Relieve us of our burden, Mr Pawar

He should be completely freed of his burden so that he can play cricket


BV Rao | July 10, 2010

Sharad Pawar has never been particularly known for giving up anything, least of all power and portfolios. Yet, on Monday, a few days after taking over as the head of the International Cricket Council (ICC), he met Prime Minister Manmohan Singh to request the latter to “reduce the burden” of his ministerial work.

“Burden”, did you say Mr Pawar? The responsibility of producing food grains for 1.2 billion people, the responsibility of looking after the interests of 1.2 billion consumers and the responsibility of delivering food to about 850 million poor people, is that what you call a burden, Mr Pawar?

For six years spanning two terms of this present government you have held on to the three most important portfolios, you would not flinch when people pointed out that the same minister cannot look after the interests of farmers and consumers at the same time, you did not let go of any one of the ministries. But within six days of taking over ICC you have realised what a great burden all these ministries are on your time?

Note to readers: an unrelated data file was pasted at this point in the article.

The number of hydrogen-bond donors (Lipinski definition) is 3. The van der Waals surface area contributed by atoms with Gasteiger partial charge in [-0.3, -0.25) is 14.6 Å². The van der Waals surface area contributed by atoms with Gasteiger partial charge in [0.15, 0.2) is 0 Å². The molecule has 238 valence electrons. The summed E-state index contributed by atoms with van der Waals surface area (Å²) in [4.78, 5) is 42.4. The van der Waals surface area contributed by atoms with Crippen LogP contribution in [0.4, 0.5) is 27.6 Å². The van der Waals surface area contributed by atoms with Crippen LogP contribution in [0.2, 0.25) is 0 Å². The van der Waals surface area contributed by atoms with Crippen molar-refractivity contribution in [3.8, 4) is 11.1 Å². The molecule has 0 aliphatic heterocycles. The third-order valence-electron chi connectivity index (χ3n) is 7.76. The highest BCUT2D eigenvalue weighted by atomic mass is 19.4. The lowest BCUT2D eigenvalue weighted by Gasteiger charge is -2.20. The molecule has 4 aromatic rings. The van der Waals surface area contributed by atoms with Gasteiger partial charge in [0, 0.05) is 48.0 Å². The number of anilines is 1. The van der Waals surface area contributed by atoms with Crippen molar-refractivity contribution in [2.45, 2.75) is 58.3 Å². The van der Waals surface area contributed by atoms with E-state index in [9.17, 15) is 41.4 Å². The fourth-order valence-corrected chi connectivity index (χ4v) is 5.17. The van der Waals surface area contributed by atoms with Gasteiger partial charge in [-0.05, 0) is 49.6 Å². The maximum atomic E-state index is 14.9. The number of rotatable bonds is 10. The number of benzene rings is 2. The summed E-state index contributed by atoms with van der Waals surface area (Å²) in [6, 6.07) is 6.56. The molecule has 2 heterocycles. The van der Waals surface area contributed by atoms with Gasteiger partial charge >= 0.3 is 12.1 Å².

Pray, what have you done in the six years that you can’t carry this burden anymore? In the six years of your agriculture ministership, thousands of farmers have committed suicide, you are not known to have lifted your little finger in support of consumer rights and the less said about the public distribution system the better.

In these six years we cannot remember one instance where we could say you acted in public interest or accomplished something for the larger public good, apart of course, from predicting with great precision when and by how much prices of sugar, rice and milk would ride up by.

Mr Malcom Speed, a former ICC boss, has said that a man who is responsible for feeding 1.2 billion people can only be a part-time ICC president. He is wrong, Mr Pawar. A man who is ICC president can only be a part-time minister. And in your case, an unwilling part-time minister.

No, Mr Pawar, the ministries you so zealously held to your bosom for six years have not suddenly become a burden on you. You have become a burden on them. If I were the prime minister, I wouldn’t  agree to lessen your burden. I would completely free you of all burden. Go play cricket, Mr Pawar.



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